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My Beach, Your Beach

My Beach, Your Beach

My Beach, Your Beach

Between 2018 and 2023 the My Beach, Your Beach campaign helped people care for our beaches and bathing waters by raising awareness of actions that everyone can take to help protect the sand and sea. 

See all of our My Beach, Your Beach campaign reports linked at the bottom of this page. 

Watch our video of campaign highlights here:

Campaign beaches

By 2022, #MyBeachYourBeach was active at seven popular beaches that have faced challenges with bathing water quality. Each one has its own character, history and environment. Find out more about them by clicking on the boxes below:

Enjoy the beach ... and care for the sand, sea and the local community. 

Here are some key things that everyone can do to ensure that our beaches and bathing waters are clean for all to enjoy:

When visiting the beach...

Dog poo: bag it and bin it

If the bin is full, then take it away with you.

Bin your litter: or take it away with you

There is never an excuse for leaving litter for others to clean up.

Don't feed the gulls: leave them be

Attracting gulls to popular beaches by feeding them can result in them disrupting bins, ingesting litter and generally becoming a nuisance for beach goers, as well as harming the gulls themselves.

And for businesses and homes...

  • Never pour fats, oils or greases down the drain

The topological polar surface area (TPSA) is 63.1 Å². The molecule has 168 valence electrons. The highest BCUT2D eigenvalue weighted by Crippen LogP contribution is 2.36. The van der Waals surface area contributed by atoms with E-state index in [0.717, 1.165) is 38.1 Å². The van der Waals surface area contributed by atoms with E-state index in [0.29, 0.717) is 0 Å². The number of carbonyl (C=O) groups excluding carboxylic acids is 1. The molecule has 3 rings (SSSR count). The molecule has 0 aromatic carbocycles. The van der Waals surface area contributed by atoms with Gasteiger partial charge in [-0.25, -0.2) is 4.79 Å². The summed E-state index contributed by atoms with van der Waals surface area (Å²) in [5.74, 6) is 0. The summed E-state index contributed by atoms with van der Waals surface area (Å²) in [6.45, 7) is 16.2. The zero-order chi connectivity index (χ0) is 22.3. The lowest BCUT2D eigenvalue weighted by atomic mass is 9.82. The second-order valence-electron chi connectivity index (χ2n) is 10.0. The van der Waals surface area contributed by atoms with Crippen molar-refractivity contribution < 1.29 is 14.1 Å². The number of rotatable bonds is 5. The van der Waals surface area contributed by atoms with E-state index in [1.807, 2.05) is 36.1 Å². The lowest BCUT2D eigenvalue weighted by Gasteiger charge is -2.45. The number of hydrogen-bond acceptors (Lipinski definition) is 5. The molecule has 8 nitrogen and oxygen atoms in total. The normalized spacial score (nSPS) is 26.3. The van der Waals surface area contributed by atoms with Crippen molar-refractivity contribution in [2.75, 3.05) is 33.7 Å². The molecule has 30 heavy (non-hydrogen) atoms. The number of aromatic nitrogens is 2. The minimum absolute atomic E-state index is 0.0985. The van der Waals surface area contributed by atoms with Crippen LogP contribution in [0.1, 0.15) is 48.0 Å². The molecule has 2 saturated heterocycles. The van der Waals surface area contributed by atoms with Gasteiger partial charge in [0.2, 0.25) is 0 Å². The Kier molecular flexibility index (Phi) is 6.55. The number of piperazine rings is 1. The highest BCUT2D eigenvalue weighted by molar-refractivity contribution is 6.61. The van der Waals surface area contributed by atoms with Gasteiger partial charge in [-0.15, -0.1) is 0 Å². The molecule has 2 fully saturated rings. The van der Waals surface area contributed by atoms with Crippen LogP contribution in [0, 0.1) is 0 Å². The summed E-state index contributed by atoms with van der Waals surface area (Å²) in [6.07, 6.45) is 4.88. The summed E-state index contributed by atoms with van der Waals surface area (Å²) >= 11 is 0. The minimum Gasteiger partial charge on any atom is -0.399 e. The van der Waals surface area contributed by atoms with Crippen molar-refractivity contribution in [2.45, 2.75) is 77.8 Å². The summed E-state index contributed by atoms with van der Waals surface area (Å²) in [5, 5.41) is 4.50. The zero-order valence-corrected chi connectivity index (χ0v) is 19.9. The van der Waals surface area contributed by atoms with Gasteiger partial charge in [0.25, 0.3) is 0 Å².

• Only flush the 3Ps: pee, poo and (toilet) paper
Why is water quality important?

‘Bathing water quality’ is a measure of how clean the water is at designated beaches, depending on the amount of bacteria in the water, that in turn indicates pollution levels that could make you unwell. These bacteria come from human or animal waste, which can enter the water in a number of different ways.

During the summer bathing season, SEPA publishes daily water quality forecasts online, as well as on electronic signage at designated beaches. This is based on regular testing of water samples throughout the bathing season.

Where water quality is found to be affected, the Scottish Government and SEPA work with regulated operators and other stakeholders to identify contamination sources and carry out necessary improvement works.

However, the success of these measures also relies on people doing their part.

Visit SEPA's Bathing Waters page

Our partners

This project was supported by the Scottish Government, and carried out in partnership with SEPA, South Ayrshire Council, North Ayrshire Council, City of Edinburgh Council, East Lothian Council and Fife Coast & Countryside Trust.

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